Cheers,
Michael
I don’t have a thread on my shrimp bowls but posted replies to other posts on my experience of zero tech set up.
 

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Stan510

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I've never heard of "surface algae free floating" in 50 years of fish keeping. How would it possibly stratify?..you've got pumps and filters going too. I think,the fastest way would be to cut the light period to 6 hours or off totally for a short period. Algae need light. Only for a few days and see if by then the plants you have- look great btw- will gain the upper hand.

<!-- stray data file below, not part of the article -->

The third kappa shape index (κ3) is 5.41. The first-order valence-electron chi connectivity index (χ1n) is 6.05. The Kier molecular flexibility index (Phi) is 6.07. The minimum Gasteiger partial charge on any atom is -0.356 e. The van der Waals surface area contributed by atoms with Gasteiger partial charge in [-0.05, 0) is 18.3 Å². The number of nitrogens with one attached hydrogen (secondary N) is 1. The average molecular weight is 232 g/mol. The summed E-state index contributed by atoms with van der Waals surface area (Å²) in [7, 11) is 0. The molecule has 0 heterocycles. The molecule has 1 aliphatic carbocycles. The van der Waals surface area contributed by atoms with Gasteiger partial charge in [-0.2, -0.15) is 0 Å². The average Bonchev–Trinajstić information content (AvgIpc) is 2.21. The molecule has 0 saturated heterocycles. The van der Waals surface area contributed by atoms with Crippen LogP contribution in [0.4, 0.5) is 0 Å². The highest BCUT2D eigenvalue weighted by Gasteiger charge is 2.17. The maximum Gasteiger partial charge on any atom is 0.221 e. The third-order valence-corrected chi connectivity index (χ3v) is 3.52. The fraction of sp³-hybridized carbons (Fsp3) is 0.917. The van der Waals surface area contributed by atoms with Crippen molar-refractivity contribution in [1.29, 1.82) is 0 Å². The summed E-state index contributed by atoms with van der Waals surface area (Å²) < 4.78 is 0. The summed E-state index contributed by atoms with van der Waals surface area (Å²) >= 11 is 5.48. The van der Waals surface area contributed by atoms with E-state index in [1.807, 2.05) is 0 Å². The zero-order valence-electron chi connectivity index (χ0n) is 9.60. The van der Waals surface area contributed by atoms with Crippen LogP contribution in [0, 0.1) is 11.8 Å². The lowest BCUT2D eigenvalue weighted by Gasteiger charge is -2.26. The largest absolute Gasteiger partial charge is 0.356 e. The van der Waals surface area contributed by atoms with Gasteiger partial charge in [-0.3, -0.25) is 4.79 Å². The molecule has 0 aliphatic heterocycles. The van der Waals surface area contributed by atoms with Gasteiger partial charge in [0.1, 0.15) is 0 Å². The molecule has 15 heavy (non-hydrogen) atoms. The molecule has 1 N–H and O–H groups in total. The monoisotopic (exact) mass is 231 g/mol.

MichaelJ

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I've never heard of "surface algae free floating" in 50 years of fish keeping.
"Green water" - which we are presumably talking about here - is essentially free floating algae or plankton if you will... 50 years in the hobby without ever hearing about it or seeing it, that is quite a feat - if so :)
 
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Stan510

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No,I meant he said it was "only at the surface" right? Pea soup algae is everywhere when that happens. So,I am still stumped at "Its clear near the filter outlet and green in the rest of the aquarium". That's new to me! Maybe he means the cover glass is green?..Something is missing in the translation.
Or..its just the reflection of the tint of green? OR..its the oily film on the surface? If its that then his pump is leaking fine oils.
 

ceg4048

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Hi guys,